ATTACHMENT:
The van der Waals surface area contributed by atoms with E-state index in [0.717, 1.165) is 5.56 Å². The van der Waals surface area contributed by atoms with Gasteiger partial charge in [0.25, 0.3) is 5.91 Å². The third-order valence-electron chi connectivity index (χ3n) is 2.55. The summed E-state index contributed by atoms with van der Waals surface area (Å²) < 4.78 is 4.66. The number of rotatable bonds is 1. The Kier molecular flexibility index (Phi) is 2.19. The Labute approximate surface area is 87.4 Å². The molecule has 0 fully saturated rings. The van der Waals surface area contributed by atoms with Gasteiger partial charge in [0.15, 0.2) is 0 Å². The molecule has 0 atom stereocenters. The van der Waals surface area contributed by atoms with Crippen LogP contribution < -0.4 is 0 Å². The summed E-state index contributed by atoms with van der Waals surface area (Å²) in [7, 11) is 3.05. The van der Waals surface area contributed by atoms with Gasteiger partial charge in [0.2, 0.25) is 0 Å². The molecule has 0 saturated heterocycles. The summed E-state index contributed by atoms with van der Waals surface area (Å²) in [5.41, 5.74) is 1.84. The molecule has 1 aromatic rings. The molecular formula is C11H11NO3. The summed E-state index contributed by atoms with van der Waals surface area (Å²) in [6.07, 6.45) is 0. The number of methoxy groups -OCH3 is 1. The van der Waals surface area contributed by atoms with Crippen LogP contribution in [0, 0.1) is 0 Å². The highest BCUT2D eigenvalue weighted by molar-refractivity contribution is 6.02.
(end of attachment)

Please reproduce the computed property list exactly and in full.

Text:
The van der Waals surface area contributed by atoms with E-state index in [0.717, 1.165) is 5.56 Å². The van der Waals surface area contributed by atoms with Gasteiger partial charge in [0.25, 0.3) is 5.91 Å². The third-order valence-electron chi connectivity index (χ3n) is 2.55. The summed E-state index contributed by atoms with van der Waals surface area (Å²) < 4.78 is 4.66. The number of rotatable bonds is 1. The Kier molecular flexibility index (Phi) is 2.19. The Labute approximate surface area is 87.4 Å². The molecule has 0 fully saturated rings. The van der Waals surface area contributed by atoms with Gasteiger partial charge in [0.15, 0.2) is 0 Å². The molecule has 0 atom stereocenters. The van der Waals surface area contributed by atoms with Crippen LogP contribution < -0.4 is 0 Å². The summed E-state index contributed by atoms with van der Waals surface area (Å²) in [7, 11) is 3.05. The van der Waals surface area contributed by atoms with Gasteiger partial charge in [0.2, 0.25) is 0 Å². The molecule has 0 saturated heterocycles. The summed E-state index contributed by atoms with van der Waals surface area (Å²) in [5.41, 5.74) is 1.84. The molecule has 1 aromatic rings. The molecular formula is C11H11NO3. The summed E-state index contributed by atoms with van der Waals surface area (Å²) in [6.07, 6.45) is 0. The number of methoxy groups -OCH3 is 1. The van der Waals surface area contributed by atoms with Crippen LogP contribution in [0, 0.1) is 0 Å². The highest BCUT2D eigenvalue weighted by molar-refractivity contribution is 6.02.